Optical image of the microfabricated on-chip capacitor is shown in the left panel. The top Al layer forms two capacitors in series with the Cu underlayer as the common electrode. Top right panel indicates the profile of the different layers in the ground plane. The additional layers (Ti and Cr) sandwiching the Cu layer are used to protect the Cu layer during the deposition of SiN. These additional layers are not required for Nb ground planes. The bottom right panel shows a SEM image of a typical Josephson junction, which is shunted by the capacitor. (b) Circuit schematic of the JBA chip including stray elements. The junction inductance is shunted with a capacitor including the stray inductance and stray resistance . is the intrinsic junction capacitance. The stray inductance and resistance arise due to imperfect screening currents and the finite conductivity of the ground planes.

Image of FIG. 9.
FIG. 9.

Cryogenic microwave measurement setup. The rf excitation line is attenuated and filtered with reactive components. The signal return line has isolators and lossy filters. Typical values of components along with the type of coaxial cables used are indicated.

Image of FIG. 10.
FIG. 10.

Schematic (a) and optical image (b) of the combined differential rf and dc biasing scheme. Shielded twisted-pair wires implement a four wire dc measurement. A 180° hybrid coupler is used to split the rf signal into two out of phase components, creating the differential rf drive. The rf and dc signals are combined using a bias tee before they reach the device (inside blue rectangle). A superconducting Al box (green rectangle) is used to shield the device from low frequency magnetic fields since the twisted pairs have to be separated before they can be combined with the rf signals. This differential biasing scheme rejects noise over a wide frequency range.

Image of FIG. 11.
FIG. 11.

Normalized reflected signal phase as a function of excitation frequency for sample 5. The open circles are measured data for . The solid line is calculated from the equivalent circuit model shown in the inset. The magnitude of the reflected signal is unity within experimental uncertainty.

Image of FIG. 12.
FIG. 12.

Inverse squared of the plasma frequency as a function of the inverse critical current for samples 1, 2, 4, and 5. Solid lines are linear fits to the data corresponding to the model in Fig. 11 with a single best fit line drawn for samples 1 and 2, which nominally differ only in .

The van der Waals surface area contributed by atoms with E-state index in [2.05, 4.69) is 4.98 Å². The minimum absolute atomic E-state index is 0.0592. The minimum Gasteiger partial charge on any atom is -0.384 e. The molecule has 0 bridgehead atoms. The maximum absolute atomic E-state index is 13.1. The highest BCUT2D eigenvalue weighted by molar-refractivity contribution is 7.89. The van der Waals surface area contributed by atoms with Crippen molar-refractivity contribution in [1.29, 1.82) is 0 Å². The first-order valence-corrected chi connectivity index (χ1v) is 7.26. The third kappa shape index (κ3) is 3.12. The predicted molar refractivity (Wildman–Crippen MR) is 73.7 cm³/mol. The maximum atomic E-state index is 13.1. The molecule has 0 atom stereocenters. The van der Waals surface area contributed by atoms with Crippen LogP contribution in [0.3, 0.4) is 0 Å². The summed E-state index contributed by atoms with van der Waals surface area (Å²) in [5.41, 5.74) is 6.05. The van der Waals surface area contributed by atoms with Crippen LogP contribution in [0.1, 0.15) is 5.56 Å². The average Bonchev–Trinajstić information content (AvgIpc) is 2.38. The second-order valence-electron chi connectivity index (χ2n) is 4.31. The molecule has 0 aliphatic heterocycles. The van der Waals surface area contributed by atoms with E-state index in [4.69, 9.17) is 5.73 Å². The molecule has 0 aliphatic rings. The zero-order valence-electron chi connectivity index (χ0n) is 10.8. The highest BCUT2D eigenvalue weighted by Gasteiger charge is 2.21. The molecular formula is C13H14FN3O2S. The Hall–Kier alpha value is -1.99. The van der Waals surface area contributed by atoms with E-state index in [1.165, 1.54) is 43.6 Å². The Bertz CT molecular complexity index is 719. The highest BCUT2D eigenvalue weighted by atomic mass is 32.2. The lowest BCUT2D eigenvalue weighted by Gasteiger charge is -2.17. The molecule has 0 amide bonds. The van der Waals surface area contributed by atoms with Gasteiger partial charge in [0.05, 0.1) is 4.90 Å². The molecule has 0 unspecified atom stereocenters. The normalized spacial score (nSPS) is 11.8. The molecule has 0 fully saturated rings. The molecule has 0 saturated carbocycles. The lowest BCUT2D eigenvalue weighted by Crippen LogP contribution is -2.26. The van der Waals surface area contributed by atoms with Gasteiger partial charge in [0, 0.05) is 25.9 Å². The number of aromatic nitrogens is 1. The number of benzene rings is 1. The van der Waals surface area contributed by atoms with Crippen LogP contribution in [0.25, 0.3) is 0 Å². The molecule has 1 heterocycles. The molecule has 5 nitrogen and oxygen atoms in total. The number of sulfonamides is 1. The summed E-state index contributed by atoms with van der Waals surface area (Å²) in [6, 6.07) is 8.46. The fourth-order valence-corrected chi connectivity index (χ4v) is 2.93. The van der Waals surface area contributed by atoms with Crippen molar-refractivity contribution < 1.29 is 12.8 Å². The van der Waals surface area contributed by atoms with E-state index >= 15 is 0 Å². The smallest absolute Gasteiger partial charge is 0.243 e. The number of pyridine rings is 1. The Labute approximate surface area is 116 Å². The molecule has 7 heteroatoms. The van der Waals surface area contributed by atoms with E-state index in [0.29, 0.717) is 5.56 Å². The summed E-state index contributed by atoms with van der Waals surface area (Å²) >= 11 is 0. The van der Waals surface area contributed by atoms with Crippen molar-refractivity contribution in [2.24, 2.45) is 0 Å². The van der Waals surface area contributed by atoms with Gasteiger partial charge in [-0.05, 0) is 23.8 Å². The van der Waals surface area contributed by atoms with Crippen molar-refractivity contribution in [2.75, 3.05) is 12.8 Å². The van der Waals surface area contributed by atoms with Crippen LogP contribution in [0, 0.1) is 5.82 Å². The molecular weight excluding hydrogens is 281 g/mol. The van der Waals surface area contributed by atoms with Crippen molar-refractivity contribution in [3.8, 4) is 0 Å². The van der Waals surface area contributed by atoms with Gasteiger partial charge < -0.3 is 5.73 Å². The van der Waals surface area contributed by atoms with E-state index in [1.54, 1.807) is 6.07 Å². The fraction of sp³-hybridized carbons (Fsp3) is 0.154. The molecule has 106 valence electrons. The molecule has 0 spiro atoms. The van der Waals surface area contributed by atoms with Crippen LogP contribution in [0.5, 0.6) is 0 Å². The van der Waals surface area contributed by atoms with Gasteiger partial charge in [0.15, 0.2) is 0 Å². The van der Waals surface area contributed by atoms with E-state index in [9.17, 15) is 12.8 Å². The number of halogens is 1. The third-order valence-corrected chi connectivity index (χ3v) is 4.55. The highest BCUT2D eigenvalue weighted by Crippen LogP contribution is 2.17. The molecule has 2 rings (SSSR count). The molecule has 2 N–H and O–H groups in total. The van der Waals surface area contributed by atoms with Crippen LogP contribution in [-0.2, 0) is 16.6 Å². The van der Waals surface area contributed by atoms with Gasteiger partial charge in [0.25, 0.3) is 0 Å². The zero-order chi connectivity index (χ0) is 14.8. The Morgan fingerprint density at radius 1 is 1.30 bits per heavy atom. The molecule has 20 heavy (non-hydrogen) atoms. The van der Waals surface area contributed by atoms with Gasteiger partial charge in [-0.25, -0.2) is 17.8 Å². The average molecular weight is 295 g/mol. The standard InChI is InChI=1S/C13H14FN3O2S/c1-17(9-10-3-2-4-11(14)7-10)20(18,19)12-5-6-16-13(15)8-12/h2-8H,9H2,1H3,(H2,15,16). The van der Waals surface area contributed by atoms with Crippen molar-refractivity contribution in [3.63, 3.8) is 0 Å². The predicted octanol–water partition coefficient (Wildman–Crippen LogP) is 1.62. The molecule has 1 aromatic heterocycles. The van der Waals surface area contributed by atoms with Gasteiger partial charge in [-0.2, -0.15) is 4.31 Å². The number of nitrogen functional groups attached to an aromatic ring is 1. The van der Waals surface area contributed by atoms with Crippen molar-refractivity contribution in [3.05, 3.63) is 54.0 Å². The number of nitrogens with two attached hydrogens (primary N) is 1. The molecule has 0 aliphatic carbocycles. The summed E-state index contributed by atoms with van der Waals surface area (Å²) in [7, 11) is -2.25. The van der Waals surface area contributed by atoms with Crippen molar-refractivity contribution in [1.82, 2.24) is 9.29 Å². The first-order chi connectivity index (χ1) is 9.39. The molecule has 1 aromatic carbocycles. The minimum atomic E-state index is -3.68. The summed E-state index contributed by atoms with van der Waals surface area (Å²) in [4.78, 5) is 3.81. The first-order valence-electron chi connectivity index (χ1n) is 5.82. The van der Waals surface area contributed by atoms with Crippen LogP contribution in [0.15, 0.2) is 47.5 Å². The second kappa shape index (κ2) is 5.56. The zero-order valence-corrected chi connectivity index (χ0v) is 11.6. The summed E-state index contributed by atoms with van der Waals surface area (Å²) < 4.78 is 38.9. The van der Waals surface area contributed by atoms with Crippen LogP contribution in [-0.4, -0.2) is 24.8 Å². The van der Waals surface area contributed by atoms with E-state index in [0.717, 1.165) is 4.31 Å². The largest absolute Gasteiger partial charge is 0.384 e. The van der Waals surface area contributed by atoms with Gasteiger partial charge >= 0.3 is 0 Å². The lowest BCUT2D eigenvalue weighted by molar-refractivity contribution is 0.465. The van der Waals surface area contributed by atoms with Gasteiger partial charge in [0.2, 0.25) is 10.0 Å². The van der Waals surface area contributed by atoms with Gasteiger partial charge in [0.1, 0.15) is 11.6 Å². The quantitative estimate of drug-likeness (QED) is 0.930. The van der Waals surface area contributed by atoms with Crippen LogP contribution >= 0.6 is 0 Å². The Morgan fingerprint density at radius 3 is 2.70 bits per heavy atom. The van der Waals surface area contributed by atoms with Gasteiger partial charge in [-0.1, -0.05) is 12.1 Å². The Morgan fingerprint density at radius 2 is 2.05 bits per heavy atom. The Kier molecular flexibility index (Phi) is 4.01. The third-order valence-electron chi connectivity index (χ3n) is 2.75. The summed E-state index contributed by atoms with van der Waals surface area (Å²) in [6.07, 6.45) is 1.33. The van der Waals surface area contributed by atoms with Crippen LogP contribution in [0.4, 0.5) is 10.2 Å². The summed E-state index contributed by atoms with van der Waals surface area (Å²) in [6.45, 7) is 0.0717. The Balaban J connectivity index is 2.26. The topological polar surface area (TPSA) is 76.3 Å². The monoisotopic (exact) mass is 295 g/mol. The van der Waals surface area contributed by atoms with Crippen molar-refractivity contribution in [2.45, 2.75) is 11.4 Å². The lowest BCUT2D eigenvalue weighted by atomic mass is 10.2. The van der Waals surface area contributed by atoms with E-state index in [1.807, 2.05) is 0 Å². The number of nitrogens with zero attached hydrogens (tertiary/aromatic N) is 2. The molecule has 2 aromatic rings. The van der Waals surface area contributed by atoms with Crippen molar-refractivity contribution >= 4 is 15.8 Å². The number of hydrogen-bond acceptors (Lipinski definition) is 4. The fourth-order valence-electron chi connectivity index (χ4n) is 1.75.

Image of FIG. 13.
FIG. 13.

Normalized reflected signal phase as a function of excitation frequency and excitation power is shown for sample 5. Experimental data are shown in the bottom panel, while the top panel is the result of numerical simulations. A vertical slice taken at (dashed line) shows the abrupt transition between two oscillation states of the system.

Image of FIG. 14.
FIG. 14.

Histograms of the reflected signal phase at . The upper histogram contains counts with a measurement time . The lower panel, taken with the latching technique, has counts with a measurement time . The dashed line represents the discrimination threshold between the and states.

Image of FIG. 15.
FIG. 15.

Switching probability curves at as a function of the normalized drive current . The discrimination power is the maximum difference between the two curves. The two curves differ by approximately 1% in , and the curve corresponding to the higher critical current lies at higher values of .

Image of FIG. 16.
FIG. 16.

The reduced escape rate as a function of at different bath temperatures (decreasing from left to right). Data are shown for two samples with (a) and and (b) and . The solid lines are straight line fits to the data. The slope and intercept of these fits are used to extract the escape temperature and the bifurcation current .

Image of FIG. 17.
FIG. 17.